Whether you were planning to hit the gym consistently (finally) in 2020 or you are the owner of a fitness center who wanted to bring new equipment and classes to your facilities, your plans will now be different. The fitness industry is not exempt from the consequences of the global healthcare crisis and both users and fitness managers are having to adapt to a different reality. What are the opportunities and challenges for the industry during this time when people are doing everything remotely?
In this blog we will explore how fitness managers and industry executives can develop new services for today’s fitness consumers, as well as the strategies and best practices they can adopt.
There are a number of existing factors in customer behaviour that coaches and fitness managers need to keep in mind when providing services during the shutdown. In particular:
As a result, a large number of fitness customers were already familiar with apps to optimize their health before the crisis; thus, fitness companies not investing in digital tools need to create a digital strategy as soon as possible to offer their products and services and harness people’s “digital habits”.
However, if you are the owner of a fitness center, you might want to make some adjustments to your strategy to keep providing high quality services. Let’s explore what fitness studios and big box-gyms are currently doing.
Today, every industry, including the fitness sector is focusing on digital services. In the case of fitness, personal trainers and managers of fitness centers are opting to offer their classes online. A good example of the digitalization of fitness is TS Fitness which is launching one-on-one personal training, online virtual groups and a mobile app. Also, Planet Fitness made its classes available online even to those who don’t have a membership.
Training centers such as Training Mate are offering password-protected workout videos on Vimeo for members, while others like Carrie’s Pilates Plus offer pilates classes via Zoom. Y7, a yoga studio, offers two digital workouts per week on Instagram, charging either $25 per class or $179 per month for unlimited classes. This means that while some fitness centers are opting to offer their classes online free of charge, others have either reduced costs or continued to provide fitness services for members only. The approach will largely depend on the size of the company and the strategies they are creating to survive the crisis. Some studios expect to attract more clients offering free classes, while others focus on their existing members.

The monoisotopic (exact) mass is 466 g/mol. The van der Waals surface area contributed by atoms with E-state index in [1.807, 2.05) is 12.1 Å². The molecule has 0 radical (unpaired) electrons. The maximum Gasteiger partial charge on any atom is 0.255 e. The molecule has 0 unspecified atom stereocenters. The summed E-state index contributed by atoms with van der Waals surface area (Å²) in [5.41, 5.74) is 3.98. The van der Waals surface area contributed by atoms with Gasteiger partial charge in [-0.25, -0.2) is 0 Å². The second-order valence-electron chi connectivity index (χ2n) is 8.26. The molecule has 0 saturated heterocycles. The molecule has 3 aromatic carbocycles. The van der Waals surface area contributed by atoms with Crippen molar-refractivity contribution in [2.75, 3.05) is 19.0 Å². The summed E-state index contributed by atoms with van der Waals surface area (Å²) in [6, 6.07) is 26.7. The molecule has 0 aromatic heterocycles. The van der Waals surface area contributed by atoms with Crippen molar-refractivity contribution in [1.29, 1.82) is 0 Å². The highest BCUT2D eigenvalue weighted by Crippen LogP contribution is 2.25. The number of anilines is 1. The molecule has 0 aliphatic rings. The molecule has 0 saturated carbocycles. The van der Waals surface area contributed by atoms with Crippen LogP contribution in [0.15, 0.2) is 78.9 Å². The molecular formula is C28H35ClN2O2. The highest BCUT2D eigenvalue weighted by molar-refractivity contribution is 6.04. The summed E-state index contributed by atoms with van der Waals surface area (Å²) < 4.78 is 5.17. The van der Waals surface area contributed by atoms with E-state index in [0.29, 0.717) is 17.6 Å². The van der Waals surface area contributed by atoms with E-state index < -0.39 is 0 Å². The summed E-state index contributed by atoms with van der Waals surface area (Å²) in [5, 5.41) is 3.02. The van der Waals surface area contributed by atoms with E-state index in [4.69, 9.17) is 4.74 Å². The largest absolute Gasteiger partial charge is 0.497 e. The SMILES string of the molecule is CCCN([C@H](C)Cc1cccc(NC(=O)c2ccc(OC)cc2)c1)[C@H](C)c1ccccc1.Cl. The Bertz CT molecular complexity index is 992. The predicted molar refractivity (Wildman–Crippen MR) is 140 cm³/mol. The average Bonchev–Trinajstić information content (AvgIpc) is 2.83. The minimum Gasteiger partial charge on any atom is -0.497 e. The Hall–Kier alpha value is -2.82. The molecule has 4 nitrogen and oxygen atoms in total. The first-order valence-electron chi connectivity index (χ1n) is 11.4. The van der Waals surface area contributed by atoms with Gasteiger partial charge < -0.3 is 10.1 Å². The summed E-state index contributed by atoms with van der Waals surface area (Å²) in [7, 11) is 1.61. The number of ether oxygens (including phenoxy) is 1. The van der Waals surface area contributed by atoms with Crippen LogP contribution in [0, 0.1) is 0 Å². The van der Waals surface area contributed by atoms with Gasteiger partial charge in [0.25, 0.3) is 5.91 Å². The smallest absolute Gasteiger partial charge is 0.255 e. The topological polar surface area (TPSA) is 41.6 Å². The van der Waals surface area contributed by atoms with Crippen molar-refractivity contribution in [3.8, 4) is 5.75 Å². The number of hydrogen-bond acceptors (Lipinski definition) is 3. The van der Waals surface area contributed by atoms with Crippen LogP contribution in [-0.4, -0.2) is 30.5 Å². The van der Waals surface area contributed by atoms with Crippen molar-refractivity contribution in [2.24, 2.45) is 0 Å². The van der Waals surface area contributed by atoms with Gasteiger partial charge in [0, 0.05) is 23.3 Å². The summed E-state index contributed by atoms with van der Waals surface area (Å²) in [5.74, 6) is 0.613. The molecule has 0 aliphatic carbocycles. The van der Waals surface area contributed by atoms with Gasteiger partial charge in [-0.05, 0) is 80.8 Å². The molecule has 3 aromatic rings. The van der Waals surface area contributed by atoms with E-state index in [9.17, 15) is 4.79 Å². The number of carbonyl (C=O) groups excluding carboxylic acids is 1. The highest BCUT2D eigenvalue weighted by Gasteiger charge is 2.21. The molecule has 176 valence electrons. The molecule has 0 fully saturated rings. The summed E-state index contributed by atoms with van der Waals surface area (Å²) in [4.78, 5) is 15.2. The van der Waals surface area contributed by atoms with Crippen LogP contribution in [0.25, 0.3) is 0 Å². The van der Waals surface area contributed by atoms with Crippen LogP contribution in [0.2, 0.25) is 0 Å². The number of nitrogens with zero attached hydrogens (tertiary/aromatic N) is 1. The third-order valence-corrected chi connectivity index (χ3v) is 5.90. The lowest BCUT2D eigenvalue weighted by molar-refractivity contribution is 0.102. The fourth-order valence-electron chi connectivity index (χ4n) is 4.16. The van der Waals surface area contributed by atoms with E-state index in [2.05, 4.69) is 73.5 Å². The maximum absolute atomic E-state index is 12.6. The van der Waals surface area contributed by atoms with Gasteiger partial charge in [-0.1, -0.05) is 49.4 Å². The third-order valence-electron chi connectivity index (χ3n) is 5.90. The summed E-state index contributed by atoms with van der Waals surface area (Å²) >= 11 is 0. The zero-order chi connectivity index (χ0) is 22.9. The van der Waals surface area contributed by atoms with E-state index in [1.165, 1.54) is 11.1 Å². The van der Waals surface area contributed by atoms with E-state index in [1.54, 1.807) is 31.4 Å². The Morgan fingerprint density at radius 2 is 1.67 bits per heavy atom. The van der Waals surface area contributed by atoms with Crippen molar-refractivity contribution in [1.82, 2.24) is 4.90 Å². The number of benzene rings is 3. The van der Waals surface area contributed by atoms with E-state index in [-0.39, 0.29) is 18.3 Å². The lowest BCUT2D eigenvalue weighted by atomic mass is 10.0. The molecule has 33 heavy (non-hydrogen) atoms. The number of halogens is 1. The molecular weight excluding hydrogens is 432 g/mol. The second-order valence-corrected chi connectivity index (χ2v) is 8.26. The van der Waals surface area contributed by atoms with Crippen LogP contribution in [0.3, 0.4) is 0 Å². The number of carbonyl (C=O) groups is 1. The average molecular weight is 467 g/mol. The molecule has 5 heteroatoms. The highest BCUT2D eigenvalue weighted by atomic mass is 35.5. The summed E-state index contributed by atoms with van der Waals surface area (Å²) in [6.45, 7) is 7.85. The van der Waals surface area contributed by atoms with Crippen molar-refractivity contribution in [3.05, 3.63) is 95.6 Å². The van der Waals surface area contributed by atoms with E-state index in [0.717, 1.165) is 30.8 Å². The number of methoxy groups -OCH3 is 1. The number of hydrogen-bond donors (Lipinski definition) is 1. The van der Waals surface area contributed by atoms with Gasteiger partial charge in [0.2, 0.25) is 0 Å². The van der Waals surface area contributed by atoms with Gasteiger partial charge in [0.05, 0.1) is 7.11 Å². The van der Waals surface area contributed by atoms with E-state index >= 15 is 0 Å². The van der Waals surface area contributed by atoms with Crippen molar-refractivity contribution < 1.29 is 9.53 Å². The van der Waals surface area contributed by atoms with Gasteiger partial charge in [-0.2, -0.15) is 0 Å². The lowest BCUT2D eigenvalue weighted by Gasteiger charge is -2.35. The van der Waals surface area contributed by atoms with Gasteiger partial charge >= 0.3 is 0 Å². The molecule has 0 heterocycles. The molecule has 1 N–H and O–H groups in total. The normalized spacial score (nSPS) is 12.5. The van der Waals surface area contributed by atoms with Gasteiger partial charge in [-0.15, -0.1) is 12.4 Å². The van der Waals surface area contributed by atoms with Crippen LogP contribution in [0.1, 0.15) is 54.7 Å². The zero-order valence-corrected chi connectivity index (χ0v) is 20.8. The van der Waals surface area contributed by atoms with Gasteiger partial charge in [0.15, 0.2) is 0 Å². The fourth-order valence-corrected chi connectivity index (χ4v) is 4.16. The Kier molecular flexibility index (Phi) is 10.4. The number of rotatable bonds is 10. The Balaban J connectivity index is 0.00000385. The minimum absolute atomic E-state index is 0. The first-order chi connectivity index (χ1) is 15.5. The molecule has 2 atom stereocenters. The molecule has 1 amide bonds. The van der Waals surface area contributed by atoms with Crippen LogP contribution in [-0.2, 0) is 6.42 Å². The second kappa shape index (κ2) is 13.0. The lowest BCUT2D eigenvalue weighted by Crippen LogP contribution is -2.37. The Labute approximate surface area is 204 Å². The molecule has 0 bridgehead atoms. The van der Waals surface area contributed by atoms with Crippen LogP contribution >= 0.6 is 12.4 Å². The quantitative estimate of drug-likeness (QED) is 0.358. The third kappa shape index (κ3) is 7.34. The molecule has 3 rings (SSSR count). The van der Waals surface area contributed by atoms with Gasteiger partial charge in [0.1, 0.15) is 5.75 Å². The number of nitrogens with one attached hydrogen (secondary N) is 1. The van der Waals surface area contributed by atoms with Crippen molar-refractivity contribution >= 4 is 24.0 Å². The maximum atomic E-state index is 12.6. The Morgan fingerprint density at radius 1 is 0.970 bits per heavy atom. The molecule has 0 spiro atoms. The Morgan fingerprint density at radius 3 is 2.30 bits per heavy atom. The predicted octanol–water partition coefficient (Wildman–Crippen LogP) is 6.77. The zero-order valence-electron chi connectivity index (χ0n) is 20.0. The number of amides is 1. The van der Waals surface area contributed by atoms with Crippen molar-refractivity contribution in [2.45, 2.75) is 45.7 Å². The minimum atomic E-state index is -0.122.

Other fitness studios are shifting their business models to focus on renting equipment, which not only enables their customers to have what they need to exercise at home, but also generates new revenue streams. For example, Balance Gym lends equipment free of charge to customers with an active membership while Sweat DC rents weight training equipment, exercise bands, medicine balls and other apparatus for a period of 30 days.
Fitness influencers have an advantage over some fitness centers as their way to communicate with customers has always been online. Instagram has become one of the most popular platforms to share nutrition plans and workouts. However, they are also changing their digital strategies. For instance, the famous fitness influencer Kayla Itsines adapted her workouts to have minimum or no equipment and to be apartment-friendly, meaning people can exercise in small spaces. Also some of the workouts avoid high intensity jumps to prevent people from bothering neighbors.
Adopting a new digital strategy can be hard, particularly if you were not investing in digital capabilities before the crisis. However, by taking quick action, you can reduce the negative impact on your business, and retain and even attract new customers. Here is what we recommend:
If you want to keep exploring what CEOs, managers and coaches of fitness centers are doing to stay relevant amid the shutdown, fortunately there are a lot of resources available. For example, you can explore the MXM idea lab, a platform where you will find strategies and ideas that fitness clubs are implementing to navigate the crisis, how to boost employee engagement, how to collaborate with supplies and partners, and more.
IHRSA is another platform worth exploring. There you will find videos, articles, forums, and webinars with the insights of fitness managers on how to use virtual tools to engage staff and members, sales and marketing resources, tips for going virtual, reasons to keep exercising during the shutdown, and many other resources to keep your business running.
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